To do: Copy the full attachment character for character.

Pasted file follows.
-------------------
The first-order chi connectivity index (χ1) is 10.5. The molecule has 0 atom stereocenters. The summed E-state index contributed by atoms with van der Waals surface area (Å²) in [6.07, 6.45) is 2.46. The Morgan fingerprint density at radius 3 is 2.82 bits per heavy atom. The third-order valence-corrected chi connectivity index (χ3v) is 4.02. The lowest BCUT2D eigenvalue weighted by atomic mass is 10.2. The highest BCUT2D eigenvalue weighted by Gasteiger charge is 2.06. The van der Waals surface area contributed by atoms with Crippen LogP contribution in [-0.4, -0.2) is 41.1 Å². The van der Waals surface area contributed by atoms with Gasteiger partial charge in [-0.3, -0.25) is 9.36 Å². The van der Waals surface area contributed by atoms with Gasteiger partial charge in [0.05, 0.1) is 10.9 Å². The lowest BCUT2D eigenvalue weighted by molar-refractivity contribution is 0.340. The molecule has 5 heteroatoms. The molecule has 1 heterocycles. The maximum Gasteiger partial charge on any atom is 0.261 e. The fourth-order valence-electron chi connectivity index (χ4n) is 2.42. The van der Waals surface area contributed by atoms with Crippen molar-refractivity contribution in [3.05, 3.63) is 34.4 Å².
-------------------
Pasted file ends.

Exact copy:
The first-order chi connectivity index (χ1) is 10.5. The molecule has 0 atom stereocenters. The summed E-state index contributed by atoms with van der Waals surface area (Å²) in [6.07, 6.45) is 2.46. The Morgan fingerprint density at radius 3 is 2.82 bits per heavy atom. The third-order valence-corrected chi connectivity index (χ3v) is 4.02. The lowest BCUT2D eigenvalue weighted by atomic mass is 10.2. The highest BCUT2D eigenvalue weighted by Gasteiger charge is 2.06. The van der Waals surface area contributed by atoms with Crippen LogP contribution in [-0.4, -0.2) is 41.1 Å². The van der Waals surface area contributed by atoms with Gasteiger partial charge in [-0.3, -0.25) is 9.36 Å². The van der Waals surface area contributed by atoms with Gasteiger partial charge in [0.05, 0.1) is 10.9 Å². The lowest BCUT2D eigenvalue weighted by molar-refractivity contribution is 0.340. The molecule has 5 heteroatoms. The molecule has 1 heterocycles. The maximum Gasteiger partial charge on any atom is 0.261 e. The fourth-order valence-electron chi connectivity index (χ4n) is 2.42. The van der Waals surface area contributed by atoms with Crippen molar-refractivity contribution in [3.05, 3.63) is 34.4 Å².